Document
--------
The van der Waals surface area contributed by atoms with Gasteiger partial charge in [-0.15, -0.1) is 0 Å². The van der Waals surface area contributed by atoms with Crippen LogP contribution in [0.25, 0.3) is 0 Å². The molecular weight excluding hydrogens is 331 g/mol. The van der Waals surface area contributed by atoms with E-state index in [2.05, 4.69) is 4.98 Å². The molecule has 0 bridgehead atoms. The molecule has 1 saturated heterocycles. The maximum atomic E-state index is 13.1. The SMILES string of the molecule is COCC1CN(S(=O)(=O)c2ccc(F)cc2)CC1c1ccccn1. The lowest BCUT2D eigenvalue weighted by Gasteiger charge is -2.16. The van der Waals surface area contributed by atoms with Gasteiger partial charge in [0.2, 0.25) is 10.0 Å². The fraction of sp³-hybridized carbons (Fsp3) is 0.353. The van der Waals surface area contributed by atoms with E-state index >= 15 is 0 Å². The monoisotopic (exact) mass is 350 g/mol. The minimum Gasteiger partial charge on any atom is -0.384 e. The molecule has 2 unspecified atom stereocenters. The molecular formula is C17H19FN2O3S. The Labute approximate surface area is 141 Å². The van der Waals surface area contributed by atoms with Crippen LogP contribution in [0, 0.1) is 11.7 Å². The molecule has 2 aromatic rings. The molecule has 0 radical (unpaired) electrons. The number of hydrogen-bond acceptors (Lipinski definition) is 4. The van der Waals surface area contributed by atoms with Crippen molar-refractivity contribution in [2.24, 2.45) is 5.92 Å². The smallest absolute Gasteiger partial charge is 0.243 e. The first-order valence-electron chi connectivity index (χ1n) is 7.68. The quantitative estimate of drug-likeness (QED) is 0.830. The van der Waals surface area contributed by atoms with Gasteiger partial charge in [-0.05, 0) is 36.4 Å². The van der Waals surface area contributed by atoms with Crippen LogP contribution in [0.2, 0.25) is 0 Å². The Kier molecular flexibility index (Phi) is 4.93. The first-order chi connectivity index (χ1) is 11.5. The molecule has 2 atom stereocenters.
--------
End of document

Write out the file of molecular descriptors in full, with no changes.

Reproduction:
The van der Waals surface area contributed by atoms with Gasteiger partial charge in [-0.15, -0.1) is 0 Å². The van der Waals surface area contributed by atoms with Crippen LogP contribution in [0.25, 0.3) is 0 Å². The molecular weight excluding hydrogens is 331 g/mol. The van der Waals surface area contributed by atoms with E-state index in [2.05, 4.69) is 4.98 Å². The molecule has 0 bridgehead atoms. The molecule has 1 saturated heterocycles. The maximum atomic E-state index is 13.1. The SMILES string of the molecule is COCC1CN(S(=O)(=O)c2ccc(F)cc2)CC1c1ccccn1. The lowest BCUT2D eigenvalue weighted by Gasteiger charge is -2.16. The van der Waals surface area contributed by atoms with Gasteiger partial charge in [0.2, 0.25) is 10.0 Å². The fraction of sp³-hybridized carbons (Fsp3) is 0.353. The van der Waals surface area contributed by atoms with E-state index >= 15 is 0 Å². The monoisotopic (exact) mass is 350 g/mol. The minimum Gasteiger partial charge on any atom is -0.384 e. The molecule has 2 unspecified atom stereocenters. The molecular formula is C17H19FN2O3S. The Labute approximate surface area is 141 Å². The van der Waals surface area contributed by atoms with Crippen LogP contribution in [0, 0.1) is 11.7 Å². The molecule has 2 aromatic rings. The molecule has 0 radical (unpaired) electrons. The number of hydrogen-bond acceptors (Lipinski definition) is 4. The van der Waals surface area contributed by atoms with Crippen molar-refractivity contribution in [2.24, 2.45) is 5.92 Å². The smallest absolute Gasteiger partial charge is 0.243 e. The first-order valence-electron chi connectivity index (χ1n) is 7.68. The quantitative estimate of drug-likeness (QED) is 0.830. The van der Waals surface area contributed by atoms with Gasteiger partial charge in [-0.05, 0) is 36.4 Å². The van der Waals surface area contributed by atoms with Crippen LogP contribution in [0.2, 0.25) is 0 Å². The Kier molecular flexibility index (Phi) is 4.93. The first-order chi connectivity index (χ1) is 11.5. The molecule has 2 atom stereocenters.